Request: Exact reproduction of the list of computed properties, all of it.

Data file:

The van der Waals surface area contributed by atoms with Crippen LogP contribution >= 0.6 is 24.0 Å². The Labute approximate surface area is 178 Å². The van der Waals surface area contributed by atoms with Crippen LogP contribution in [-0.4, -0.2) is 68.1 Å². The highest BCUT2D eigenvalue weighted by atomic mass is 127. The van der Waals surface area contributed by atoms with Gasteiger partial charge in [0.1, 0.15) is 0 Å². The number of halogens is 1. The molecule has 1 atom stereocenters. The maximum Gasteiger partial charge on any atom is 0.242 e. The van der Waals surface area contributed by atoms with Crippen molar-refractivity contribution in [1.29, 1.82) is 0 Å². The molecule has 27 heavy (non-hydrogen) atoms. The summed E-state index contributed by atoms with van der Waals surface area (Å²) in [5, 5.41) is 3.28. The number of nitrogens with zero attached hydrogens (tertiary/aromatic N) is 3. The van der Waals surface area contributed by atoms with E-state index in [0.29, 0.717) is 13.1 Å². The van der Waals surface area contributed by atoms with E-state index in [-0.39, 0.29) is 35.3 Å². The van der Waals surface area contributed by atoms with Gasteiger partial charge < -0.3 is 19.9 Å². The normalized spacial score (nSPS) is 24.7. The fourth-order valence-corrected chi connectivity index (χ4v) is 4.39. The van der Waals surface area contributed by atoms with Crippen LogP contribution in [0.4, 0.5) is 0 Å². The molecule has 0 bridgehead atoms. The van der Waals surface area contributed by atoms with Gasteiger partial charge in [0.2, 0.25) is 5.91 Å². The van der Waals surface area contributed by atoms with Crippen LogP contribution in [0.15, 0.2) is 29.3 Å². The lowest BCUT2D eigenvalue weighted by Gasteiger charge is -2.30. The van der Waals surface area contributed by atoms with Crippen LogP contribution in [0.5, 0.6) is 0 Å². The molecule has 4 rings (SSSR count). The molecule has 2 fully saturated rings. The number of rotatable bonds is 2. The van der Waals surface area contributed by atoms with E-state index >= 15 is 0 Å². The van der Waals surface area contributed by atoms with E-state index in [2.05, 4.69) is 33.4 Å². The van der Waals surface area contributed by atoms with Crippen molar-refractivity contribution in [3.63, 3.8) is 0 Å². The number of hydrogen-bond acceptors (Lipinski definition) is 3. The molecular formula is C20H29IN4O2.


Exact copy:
The van der Waals surface area contributed by atoms with Crippen LogP contribution >= 0.6 is 24.0 Å². The Labute approximate surface area is 178 Å². The van der Waals surface area contributed by atoms with Crippen LogP contribution in [-0.4, -0.2) is 68.1 Å². The highest BCUT2D eigenvalue weighted by atomic mass is 127. The van der Waals surface area contributed by atoms with Gasteiger partial charge in [0.1, 0.15) is 0 Å². The number of halogens is 1. The molecule has 1 atom stereocenters. The maximum Gasteiger partial charge on any atom is 0.242 e. The van der Waals surface area contributed by atoms with Crippen molar-refractivity contribution in [1.29, 1.82) is 0 Å². The molecule has 27 heavy (non-hydrogen) atoms. The summed E-state index contributed by atoms with van der Waals surface area (Å²) in [5, 5.41) is 3.28. The number of nitrogens with zero attached hydrogens (tertiary/aromatic N) is 3. The van der Waals surface area contributed by atoms with E-state index in [0.29, 0.717) is 13.1 Å². The van der Waals surface area contributed by atoms with E-state index in [-0.39, 0.29) is 35.3 Å². The van der Waals surface area contributed by atoms with Gasteiger partial charge < -0.3 is 19.9 Å². The normalized spacial score (nSPS) is 24.7. The fourth-order valence-corrected chi connectivity index (χ4v) is 4.39. The van der Waals surface area contributed by atoms with Crippen LogP contribution in [0.4, 0.5) is 0 Å². The molecule has 0 bridgehead atoms. The van der Waals surface area contributed by atoms with Gasteiger partial charge in [0.2, 0.25) is 5.91 Å². The van der Waals surface area contributed by atoms with Crippen LogP contribution in [0.15, 0.2) is 29.3 Å². The lowest BCUT2D eigenvalue weighted by Gasteiger charge is -2.30. The van der Waals surface area contributed by atoms with Crippen LogP contribution in [0.5, 0.6) is 0 Å². The molecule has 4 rings (SSSR count). The molecule has 2 fully saturated rings. The number of rotatable bonds is 2. The van der Waals surface area contributed by atoms with E-state index >= 15 is 0 Å². The van der Waals surface area contributed by atoms with E-state index in [2.05, 4.69) is 33.4 Å². The van der Waals surface area contributed by atoms with Crippen molar-refractivity contribution in [3.63, 3.8) is 0 Å². The number of hydrogen-bond acceptors (Lipinski definition) is 3. The molecular formula is C20H29IN4O2.